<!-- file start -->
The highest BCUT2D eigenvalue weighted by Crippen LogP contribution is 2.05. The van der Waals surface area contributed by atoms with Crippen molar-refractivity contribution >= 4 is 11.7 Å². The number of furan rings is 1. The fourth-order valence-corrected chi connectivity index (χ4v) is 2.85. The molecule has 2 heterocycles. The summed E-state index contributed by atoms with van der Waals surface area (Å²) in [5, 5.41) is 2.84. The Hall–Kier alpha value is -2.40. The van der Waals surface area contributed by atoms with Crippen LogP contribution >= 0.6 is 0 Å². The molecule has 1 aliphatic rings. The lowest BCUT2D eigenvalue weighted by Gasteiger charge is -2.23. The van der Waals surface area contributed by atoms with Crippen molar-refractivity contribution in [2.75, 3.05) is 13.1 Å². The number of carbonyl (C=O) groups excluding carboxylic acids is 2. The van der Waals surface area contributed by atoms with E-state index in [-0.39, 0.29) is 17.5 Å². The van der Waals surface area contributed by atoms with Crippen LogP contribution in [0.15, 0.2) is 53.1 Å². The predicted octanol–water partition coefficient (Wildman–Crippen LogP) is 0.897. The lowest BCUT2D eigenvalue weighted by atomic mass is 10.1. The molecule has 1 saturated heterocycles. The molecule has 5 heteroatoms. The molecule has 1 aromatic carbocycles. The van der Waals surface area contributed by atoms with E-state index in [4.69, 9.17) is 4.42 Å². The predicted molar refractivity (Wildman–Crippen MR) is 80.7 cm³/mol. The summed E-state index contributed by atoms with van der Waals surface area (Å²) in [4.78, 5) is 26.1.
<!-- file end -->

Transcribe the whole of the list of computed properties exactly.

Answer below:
The highest BCUT2D eigenvalue weighted by Crippen LogP contribution is 2.05. The van der Waals surface area contributed by atoms with Crippen molar-refractivity contribution >= 4 is 11.7 Å². The number of furan rings is 1. The fourth-order valence-corrected chi connectivity index (χ4v) is 2.85. The molecule has 2 heterocycles. The summed E-state index contributed by atoms with van der Waals surface area (Å²) in [5, 5.41) is 2.84. The Hall–Kier alpha value is -2.40. The van der Waals surface area contributed by atoms with Crippen LogP contribution >= 0.6 is 0 Å². The molecule has 1 aliphatic rings. The lowest BCUT2D eigenvalue weighted by Gasteiger charge is -2.23. The van der Waals surface area contributed by atoms with Crippen molar-refractivity contribution in [2.75, 3.05) is 13.1 Å². The number of carbonyl (C=O) groups excluding carboxylic acids is 2. The van der Waals surface area contributed by atoms with E-state index in [-0.39, 0.29) is 17.5 Å². The van der Waals surface area contributed by atoms with Crippen LogP contribution in [0.15, 0.2) is 53.1 Å². The predicted octanol–water partition coefficient (Wildman–Crippen LogP) is 0.897. The lowest BCUT2D eigenvalue weighted by atomic mass is 10.1. The molecule has 1 saturated heterocycles. The molecule has 5 heteroatoms. The molecule has 1 aromatic carbocycles. The van der Waals surface area contributed by atoms with E-state index in [4.69, 9.17) is 4.42 Å². The predicted molar refractivity (Wildman–Crippen MR) is 80.7 cm³/mol. The summed E-state index contributed by atoms with van der Waals surface area (Å²) in [4.78, 5) is 26.1.